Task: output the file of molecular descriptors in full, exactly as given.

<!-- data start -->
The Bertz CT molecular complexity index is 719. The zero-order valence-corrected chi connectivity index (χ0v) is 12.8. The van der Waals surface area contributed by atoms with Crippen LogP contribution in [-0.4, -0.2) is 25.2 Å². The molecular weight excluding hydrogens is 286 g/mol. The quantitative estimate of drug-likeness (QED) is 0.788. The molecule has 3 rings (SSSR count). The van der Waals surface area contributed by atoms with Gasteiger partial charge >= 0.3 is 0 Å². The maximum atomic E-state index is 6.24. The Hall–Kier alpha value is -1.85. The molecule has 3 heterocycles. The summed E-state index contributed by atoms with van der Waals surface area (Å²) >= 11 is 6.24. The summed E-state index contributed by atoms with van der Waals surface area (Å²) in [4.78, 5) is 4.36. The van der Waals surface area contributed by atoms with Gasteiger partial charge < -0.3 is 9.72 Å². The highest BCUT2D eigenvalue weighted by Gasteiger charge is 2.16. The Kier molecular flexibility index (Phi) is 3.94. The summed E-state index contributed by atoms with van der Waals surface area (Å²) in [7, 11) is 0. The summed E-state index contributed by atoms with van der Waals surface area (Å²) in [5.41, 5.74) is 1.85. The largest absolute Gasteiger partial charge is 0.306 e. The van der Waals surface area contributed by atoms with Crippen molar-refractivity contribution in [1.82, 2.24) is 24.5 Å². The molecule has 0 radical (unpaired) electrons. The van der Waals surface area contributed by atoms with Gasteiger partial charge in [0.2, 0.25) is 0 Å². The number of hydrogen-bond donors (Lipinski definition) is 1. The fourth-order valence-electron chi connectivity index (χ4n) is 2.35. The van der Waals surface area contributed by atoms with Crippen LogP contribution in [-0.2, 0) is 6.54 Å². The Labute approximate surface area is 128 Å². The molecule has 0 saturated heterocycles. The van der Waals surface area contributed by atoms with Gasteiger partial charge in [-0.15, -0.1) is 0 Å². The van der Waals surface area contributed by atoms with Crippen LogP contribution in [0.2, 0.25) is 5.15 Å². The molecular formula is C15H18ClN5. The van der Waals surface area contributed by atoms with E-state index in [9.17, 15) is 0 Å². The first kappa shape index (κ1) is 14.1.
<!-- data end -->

The Bertz CT molecular complexity index is 719. The zero-order valence-corrected chi connectivity index (χ0v) is 12.8. The van der Waals surface area contributed by atoms with Crippen LogP contribution in [-0.4, -0.2) is 25.2 Å². The molecular weight excluding hydrogens is 286 g/mol. The quantitative estimate of drug-likeness (QED) is 0.788. The molecule has 3 rings (SSSR count). The van der Waals surface area contributed by atoms with Gasteiger partial charge >= 0.3 is 0 Å². The maximum atomic E-state index is 6.24. The Hall–Kier alpha value is -1.85. The molecule has 3 heterocycles. The summed E-state index contributed by atoms with van der Waals surface area (Å²) >= 11 is 6.24. The summed E-state index contributed by atoms with van der Waals surface area (Å²) in [4.78, 5) is 4.36. The van der Waals surface area contributed by atoms with Gasteiger partial charge < -0.3 is 9.72 Å². The highest BCUT2D eigenvalue weighted by Gasteiger charge is 2.16. The Kier molecular flexibility index (Phi) is 3.94. The summed E-state index contributed by atoms with van der Waals surface area (Å²) in [7, 11) is 0. The summed E-state index contributed by atoms with van der Waals surface area (Å²) in [5.41, 5.74) is 1.85. The largest absolute Gasteiger partial charge is 0.306 e. The van der Waals surface area contributed by atoms with Crippen molar-refractivity contribution in [1.82, 2.24) is 24.5 Å². The molecule has 0 radical (unpaired) electrons. The van der Waals surface area contributed by atoms with Gasteiger partial charge in [0.2, 0.25) is 0 Å². The number of hydrogen-bond donors (Lipinski definition) is 1. The fourth-order valence-electron chi connectivity index (χ4n) is 2.35. The van der Waals surface area contributed by atoms with Crippen LogP contribution in [-0.2, 0) is 6.54 Å². The Labute approximate surface area is 128 Å². The molecule has 0 saturated heterocycles. The van der Waals surface area contributed by atoms with Gasteiger partial charge in [-0.15, -0.1) is 0 Å². The van der Waals surface area contributed by atoms with Crippen LogP contribution in [0.2, 0.25) is 5.15 Å². The molecular formula is C15H18ClN5. The van der Waals surface area contributed by atoms with E-state index in [9.17, 15) is 0 Å². The first kappa shape index (κ1) is 14.1.